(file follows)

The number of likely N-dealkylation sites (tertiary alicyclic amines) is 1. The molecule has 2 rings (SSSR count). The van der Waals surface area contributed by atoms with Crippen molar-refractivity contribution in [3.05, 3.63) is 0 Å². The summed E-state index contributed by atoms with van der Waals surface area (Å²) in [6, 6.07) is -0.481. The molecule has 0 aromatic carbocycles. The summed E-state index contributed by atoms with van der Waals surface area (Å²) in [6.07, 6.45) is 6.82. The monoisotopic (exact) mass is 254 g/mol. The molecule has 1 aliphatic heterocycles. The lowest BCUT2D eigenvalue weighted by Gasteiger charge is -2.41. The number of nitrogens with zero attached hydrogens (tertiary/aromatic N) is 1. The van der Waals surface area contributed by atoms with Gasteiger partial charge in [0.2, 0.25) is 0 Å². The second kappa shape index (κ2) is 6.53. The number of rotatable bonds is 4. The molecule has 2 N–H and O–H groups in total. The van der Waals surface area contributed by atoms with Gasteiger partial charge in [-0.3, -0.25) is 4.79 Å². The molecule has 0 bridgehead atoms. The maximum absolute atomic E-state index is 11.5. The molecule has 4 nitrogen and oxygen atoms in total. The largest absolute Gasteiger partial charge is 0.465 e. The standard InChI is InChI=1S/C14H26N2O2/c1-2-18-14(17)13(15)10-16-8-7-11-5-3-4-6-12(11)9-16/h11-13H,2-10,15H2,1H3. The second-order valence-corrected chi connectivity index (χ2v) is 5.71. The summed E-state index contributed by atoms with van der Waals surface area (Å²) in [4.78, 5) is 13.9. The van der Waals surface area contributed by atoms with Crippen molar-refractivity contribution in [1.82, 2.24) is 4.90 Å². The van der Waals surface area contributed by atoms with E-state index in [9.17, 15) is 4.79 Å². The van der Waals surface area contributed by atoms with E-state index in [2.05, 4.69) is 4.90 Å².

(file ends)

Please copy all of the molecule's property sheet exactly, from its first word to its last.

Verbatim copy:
The number of likely N-dealkylation sites (tertiary alicyclic amines) is 1. The molecule has 2 rings (SSSR count). The van der Waals surface area contributed by atoms with Crippen molar-refractivity contribution in [3.05, 3.63) is 0 Å². The summed E-state index contributed by atoms with van der Waals surface area (Å²) in [6, 6.07) is -0.481. The molecule has 0 aromatic carbocycles. The summed E-state index contributed by atoms with van der Waals surface area (Å²) in [6.07, 6.45) is 6.82. The monoisotopic (exact) mass is 254 g/mol. The molecule has 1 aliphatic heterocycles. The lowest BCUT2D eigenvalue weighted by Gasteiger charge is -2.41. The number of nitrogens with zero attached hydrogens (tertiary/aromatic N) is 1. The van der Waals surface area contributed by atoms with Gasteiger partial charge in [0.2, 0.25) is 0 Å². The second kappa shape index (κ2) is 6.53. The number of rotatable bonds is 4. The molecule has 2 N–H and O–H groups in total. The van der Waals surface area contributed by atoms with Gasteiger partial charge in [-0.3, -0.25) is 4.79 Å². The molecule has 0 bridgehead atoms. The maximum absolute atomic E-state index is 11.5. The molecule has 4 nitrogen and oxygen atoms in total. The largest absolute Gasteiger partial charge is 0.465 e. The standard InChI is InChI=1S/C14H26N2O2/c1-2-18-14(17)13(15)10-16-8-7-11-5-3-4-6-12(11)9-16/h11-13H,2-10,15H2,1H3. The second-order valence-corrected chi connectivity index (χ2v) is 5.71. The summed E-state index contributed by atoms with van der Waals surface area (Å²) in [4.78, 5) is 13.9. The van der Waals surface area contributed by atoms with Crippen molar-refractivity contribution in [1.82, 2.24) is 4.90 Å². The van der Waals surface area contributed by atoms with E-state index in [9.17, 15) is 4.79 Å². The van der Waals surface area contributed by atoms with E-state index in [2.05, 4.69) is 4.90 Å².